The Collapse of Barings Bank

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This story begins with a former back office clerk being promoted to a derivatives trader for Barings Bank's Singapore Branch and ends with the collapse of a 232-year old banking empire. As we began researching this assignment, we all asked the same question, "How does a 28 year old trader bring about the collapse of a 232-year old banking empire?"

To understand how this debacle came about, one must have a basic understanding of the nature of a derivative and what they are designed to do. Initially, derivatives were designed to provide an investor/trader with a type of insurance against unexpected movements in prices which could devastate an investment portfolio. These derivatives take the form of futures and options:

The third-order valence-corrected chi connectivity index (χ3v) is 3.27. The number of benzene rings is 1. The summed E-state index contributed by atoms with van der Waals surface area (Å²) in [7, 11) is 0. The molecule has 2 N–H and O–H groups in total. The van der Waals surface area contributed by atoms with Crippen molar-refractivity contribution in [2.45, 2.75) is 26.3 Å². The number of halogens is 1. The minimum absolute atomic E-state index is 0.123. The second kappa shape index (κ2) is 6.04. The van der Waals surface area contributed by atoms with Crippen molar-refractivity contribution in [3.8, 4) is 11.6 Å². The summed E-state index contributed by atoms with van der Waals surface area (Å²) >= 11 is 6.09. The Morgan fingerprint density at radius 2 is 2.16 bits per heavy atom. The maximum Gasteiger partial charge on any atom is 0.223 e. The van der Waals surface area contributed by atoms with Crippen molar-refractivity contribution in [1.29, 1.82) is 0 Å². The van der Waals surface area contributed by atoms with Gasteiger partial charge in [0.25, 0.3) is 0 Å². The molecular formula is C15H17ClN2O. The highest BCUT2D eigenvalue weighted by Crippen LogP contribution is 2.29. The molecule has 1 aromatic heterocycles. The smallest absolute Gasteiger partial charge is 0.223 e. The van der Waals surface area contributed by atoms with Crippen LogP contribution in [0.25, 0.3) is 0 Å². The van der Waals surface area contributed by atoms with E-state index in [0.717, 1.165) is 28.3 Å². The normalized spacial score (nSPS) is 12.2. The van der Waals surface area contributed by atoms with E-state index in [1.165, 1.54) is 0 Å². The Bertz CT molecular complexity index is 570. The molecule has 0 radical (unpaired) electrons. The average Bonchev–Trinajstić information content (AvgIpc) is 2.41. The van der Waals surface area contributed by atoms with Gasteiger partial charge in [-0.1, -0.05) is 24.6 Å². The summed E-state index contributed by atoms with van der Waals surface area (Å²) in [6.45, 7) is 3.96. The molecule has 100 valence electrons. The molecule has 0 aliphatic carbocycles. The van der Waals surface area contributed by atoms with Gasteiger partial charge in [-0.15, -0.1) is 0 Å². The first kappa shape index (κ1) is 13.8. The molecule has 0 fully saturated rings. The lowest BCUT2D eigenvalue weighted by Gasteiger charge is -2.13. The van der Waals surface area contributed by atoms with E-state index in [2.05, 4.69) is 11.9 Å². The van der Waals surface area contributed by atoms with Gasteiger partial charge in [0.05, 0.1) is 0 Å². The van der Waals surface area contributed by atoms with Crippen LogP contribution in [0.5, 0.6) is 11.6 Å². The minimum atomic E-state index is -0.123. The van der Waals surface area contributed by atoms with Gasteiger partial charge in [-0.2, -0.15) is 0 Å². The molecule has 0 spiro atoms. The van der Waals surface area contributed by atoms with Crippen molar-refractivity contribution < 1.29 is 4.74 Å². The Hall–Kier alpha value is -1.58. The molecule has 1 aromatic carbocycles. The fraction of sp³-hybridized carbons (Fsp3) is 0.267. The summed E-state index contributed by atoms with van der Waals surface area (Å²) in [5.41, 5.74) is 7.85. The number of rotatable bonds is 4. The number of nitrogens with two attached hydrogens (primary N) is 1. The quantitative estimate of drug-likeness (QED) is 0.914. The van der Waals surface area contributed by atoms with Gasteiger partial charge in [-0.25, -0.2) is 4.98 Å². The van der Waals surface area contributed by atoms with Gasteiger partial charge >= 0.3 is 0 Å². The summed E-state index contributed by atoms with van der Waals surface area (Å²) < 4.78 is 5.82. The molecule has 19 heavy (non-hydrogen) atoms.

A future is an agreement for the future delivery of a certain commodity/

financial instrument at a price set at the time of the contract.

An option gives the purchaser the right, but not the obligation, to buy/sell

a certain quantity of a specific asset at a fixed price at, or before,

In this instance, Nick Leeson, a 28 year old trader at Barings Bank, made a bet that the Nikkei 225 would not drop below 19,000. During the morning of January 17, 1995, the city of Kobe, Japan was hit with a major earthquake. As a result, the Nikkei 225 plunged 7% in a week. Unbeknownst to senior management, Lesson had no hedge to protect the bank against an unexpected event such as this. The losses resulting from these transactions resulted in the loss of almost a billion dollars and wiped out the capital of Barings Bank. This event occurred through a mixture of corporate greed and a lack of internal controls.

One of the most unusual aspects of this case was the fact that Barings Bank allowed Nick Leeson to settle his own trades. At most banks, trading and settlement are handled by two people. Allowing one person to handle both sides of the transaction was a recipe for disaster: an unscrupulous trader, such as Leeson, has a way to...
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